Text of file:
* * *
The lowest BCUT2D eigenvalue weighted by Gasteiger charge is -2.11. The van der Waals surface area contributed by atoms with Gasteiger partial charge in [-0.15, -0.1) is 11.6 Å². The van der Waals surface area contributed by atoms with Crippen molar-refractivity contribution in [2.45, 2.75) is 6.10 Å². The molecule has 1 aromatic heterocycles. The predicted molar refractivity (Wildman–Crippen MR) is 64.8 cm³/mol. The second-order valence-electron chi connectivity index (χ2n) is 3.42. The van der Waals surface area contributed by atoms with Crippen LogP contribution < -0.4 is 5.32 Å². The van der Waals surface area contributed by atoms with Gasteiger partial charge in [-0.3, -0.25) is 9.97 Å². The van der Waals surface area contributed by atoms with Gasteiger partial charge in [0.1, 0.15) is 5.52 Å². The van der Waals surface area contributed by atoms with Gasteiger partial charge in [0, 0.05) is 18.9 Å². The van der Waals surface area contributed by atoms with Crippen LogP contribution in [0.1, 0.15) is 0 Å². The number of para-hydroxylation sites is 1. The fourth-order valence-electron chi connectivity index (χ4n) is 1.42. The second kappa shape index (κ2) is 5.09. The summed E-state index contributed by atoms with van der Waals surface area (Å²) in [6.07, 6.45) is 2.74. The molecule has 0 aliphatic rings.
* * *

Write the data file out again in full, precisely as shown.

The lowest BCUT2D eigenvalue weighted by Gasteiger charge is -2.11. The van der Waals surface area contributed by atoms with Gasteiger partial charge in [-0.15, -0.1) is 11.6 Å². The van der Waals surface area contributed by atoms with Crippen molar-refractivity contribution in [2.45, 2.75) is 6.10 Å². The molecule has 1 aromatic heterocycles. The predicted molar refractivity (Wildman–Crippen MR) is 64.8 cm³/mol. The second-order valence-electron chi connectivity index (χ2n) is 3.42. The van der Waals surface area contributed by atoms with Crippen LogP contribution < -0.4 is 5.32 Å². The van der Waals surface area contributed by atoms with Gasteiger partial charge in [-0.3, -0.25) is 9.97 Å². The van der Waals surface area contributed by atoms with Gasteiger partial charge in [0.1, 0.15) is 5.52 Å². The van der Waals surface area contributed by atoms with Gasteiger partial charge in [0, 0.05) is 18.9 Å². The van der Waals surface area contributed by atoms with Crippen LogP contribution in [0.1, 0.15) is 0 Å². The number of para-hydroxylation sites is 1. The fourth-order valence-electron chi connectivity index (χ4n) is 1.42. The second kappa shape index (κ2) is 5.09. The summed E-state index contributed by atoms with van der Waals surface area (Å²) in [6.07, 6.45) is 2.74. The molecule has 0 aliphatic rings.